Snack Time Can Be A Healthy (And Delicious) Thing
Although there is no specific definition for “snack” or “snacking,” we generally think of it as the foods and drinks we eat between meals. The nutritional value of the snack, the timing, frequency, and location of those snacks, among other things, are different from person to person. That makes it hard to study. Research does tell us that people who snack more often do consume more energy each day than others, but we aren’t exactly sure how that relates to body weight.
Many people may think of snacking as a bad thing. But it is good to listen to our bodies and hear when we are hungry. You don’t need to feel guilty for snacking. Instead, use it to add fruits, vegetables, and other fulfilling choices to your diet. For example, if you find that you can’t eat enough fruit with your meals, grabbing an apple or other fruit can be an easy and convenient option when you feel the need for a snack.
So many healthy options are quick, grab-and-go type foods that lend themselves perfectly as a snack. Items with little prep include trail mix with a variety of nuts and seeds, raw fruits and vegetables such as a handful of cherry tomatoes or an apple, dried fruits such as raisins, peanut butter with whole-wheat crackers or a banana, string cheese, Greek yogurt, and even plain popcorn. As you can see, you can find many of these items outside of the “snack” aisle at your local grocery store. It gives you a chance to be creative with healthy foods you enjoy.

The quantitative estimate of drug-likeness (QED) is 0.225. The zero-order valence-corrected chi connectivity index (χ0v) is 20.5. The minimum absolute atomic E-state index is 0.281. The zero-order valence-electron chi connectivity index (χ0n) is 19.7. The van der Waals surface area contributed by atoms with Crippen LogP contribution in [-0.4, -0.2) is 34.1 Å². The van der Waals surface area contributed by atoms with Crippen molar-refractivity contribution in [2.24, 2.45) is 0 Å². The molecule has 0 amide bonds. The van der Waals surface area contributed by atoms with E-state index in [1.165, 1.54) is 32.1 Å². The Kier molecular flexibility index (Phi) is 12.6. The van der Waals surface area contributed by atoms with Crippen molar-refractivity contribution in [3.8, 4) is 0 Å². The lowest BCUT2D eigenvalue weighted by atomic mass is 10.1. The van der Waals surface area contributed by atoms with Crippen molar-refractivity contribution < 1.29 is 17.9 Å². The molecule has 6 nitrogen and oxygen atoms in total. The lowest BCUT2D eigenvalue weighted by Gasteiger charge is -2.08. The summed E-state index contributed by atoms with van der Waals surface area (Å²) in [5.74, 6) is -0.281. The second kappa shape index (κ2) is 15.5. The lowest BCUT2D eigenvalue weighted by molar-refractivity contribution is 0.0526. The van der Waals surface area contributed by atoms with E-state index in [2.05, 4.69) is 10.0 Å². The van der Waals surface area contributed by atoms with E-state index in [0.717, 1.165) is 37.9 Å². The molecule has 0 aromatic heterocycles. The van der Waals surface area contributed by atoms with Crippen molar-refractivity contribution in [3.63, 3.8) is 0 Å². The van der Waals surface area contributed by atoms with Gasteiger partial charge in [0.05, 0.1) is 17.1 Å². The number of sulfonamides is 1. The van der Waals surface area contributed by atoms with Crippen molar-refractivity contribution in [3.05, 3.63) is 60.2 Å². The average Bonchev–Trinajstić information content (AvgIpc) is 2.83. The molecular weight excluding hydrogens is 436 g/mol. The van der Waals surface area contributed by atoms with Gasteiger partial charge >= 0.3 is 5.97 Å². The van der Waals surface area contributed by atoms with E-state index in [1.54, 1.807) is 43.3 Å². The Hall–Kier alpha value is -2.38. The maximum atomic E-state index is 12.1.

Healthful snacking is a great way to curb hunger between larger meals. Choosing foods from various food groups will help you feel satisfied and full for longer. Protein and healthy fats will tell your body that you have had enough for now until the next time you eat. A handful of almonds and a serving of grapes will make you feel much more satisfied than grapes alone.
Some people also find it difficult to drink enough water throughout the day. Make it a goal to drink one glass of water with your snack, whatever it may be. Not only will it help keep you hydrated, it will also leave you feeling satisfied. You may find you snack less frequently or choose smaller snack portions.
When at home, it may be helpful to eat meals on a predictable schedule and have snacks at regular times each day. It is okay to look forward to snacks and have them planned rather than constantly wandering into the kitchen to graze throughout the day. Portioning snacks out ahead of time is an easy way to help make smart snack choices while also enjoying the foods you love most.
The next time you are looking for a snack, use it as an opportunity to add nutrition to your diet through fun, creative, and filling snack options.
Reference: Potter, M., Vlassopoulos, A., & Lehmann, U. (2018). Snacking recommendations worldwide: A scoping review. Advances in Nutrition, 9(2), 86-98.
Sources: Heather Norman-Burgdolf, Extension Specialist for Nutrition and Health; Emily DeWitt, Extension Associate for FCS Extension